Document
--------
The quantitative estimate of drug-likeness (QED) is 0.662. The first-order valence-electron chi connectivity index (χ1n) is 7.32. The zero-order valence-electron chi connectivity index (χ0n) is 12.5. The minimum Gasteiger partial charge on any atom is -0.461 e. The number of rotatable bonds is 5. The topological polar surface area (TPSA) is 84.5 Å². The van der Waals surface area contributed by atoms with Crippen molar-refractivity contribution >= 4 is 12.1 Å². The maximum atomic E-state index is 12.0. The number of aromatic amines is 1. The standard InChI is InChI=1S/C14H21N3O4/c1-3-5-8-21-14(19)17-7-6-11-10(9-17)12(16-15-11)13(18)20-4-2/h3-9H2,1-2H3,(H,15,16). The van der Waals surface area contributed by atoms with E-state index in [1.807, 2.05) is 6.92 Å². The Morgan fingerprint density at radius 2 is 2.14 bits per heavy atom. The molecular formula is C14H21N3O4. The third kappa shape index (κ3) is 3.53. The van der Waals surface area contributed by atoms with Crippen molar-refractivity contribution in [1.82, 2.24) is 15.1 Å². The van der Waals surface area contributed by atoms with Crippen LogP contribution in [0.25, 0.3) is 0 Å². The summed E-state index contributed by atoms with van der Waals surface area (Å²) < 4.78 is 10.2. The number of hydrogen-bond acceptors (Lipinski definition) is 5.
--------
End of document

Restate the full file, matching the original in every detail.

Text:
The quantitative estimate of drug-likeness (QED) is 0.662. The first-order valence-electron chi connectivity index (χ1n) is 7.32. The zero-order valence-electron chi connectivity index (χ0n) is 12.5. The minimum Gasteiger partial charge on any atom is -0.461 e. The number of rotatable bonds is 5. The topological polar surface area (TPSA) is 84.5 Å². The van der Waals surface area contributed by atoms with Crippen molar-refractivity contribution >= 4 is 12.1 Å². The maximum atomic E-state index is 12.0. The number of aromatic amines is 1. The standard InChI is InChI=1S/C14H21N3O4/c1-3-5-8-21-14(19)17-7-6-11-10(9-17)12(16-15-11)13(18)20-4-2/h3-9H2,1-2H3,(H,15,16). The van der Waals surface area contributed by atoms with E-state index in [1.807, 2.05) is 6.92 Å². The Morgan fingerprint density at radius 2 is 2.14 bits per heavy atom. The molecular formula is C14H21N3O4. The third kappa shape index (κ3) is 3.53. The van der Waals surface area contributed by atoms with Crippen molar-refractivity contribution in [1.82, 2.24) is 15.1 Å². The van der Waals surface area contributed by atoms with Crippen LogP contribution in [0.25, 0.3) is 0 Å². The summed E-state index contributed by atoms with van der Waals surface area (Å²) < 4.78 is 10.2. The number of hydrogen-bond acceptors (Lipinski definition) is 5.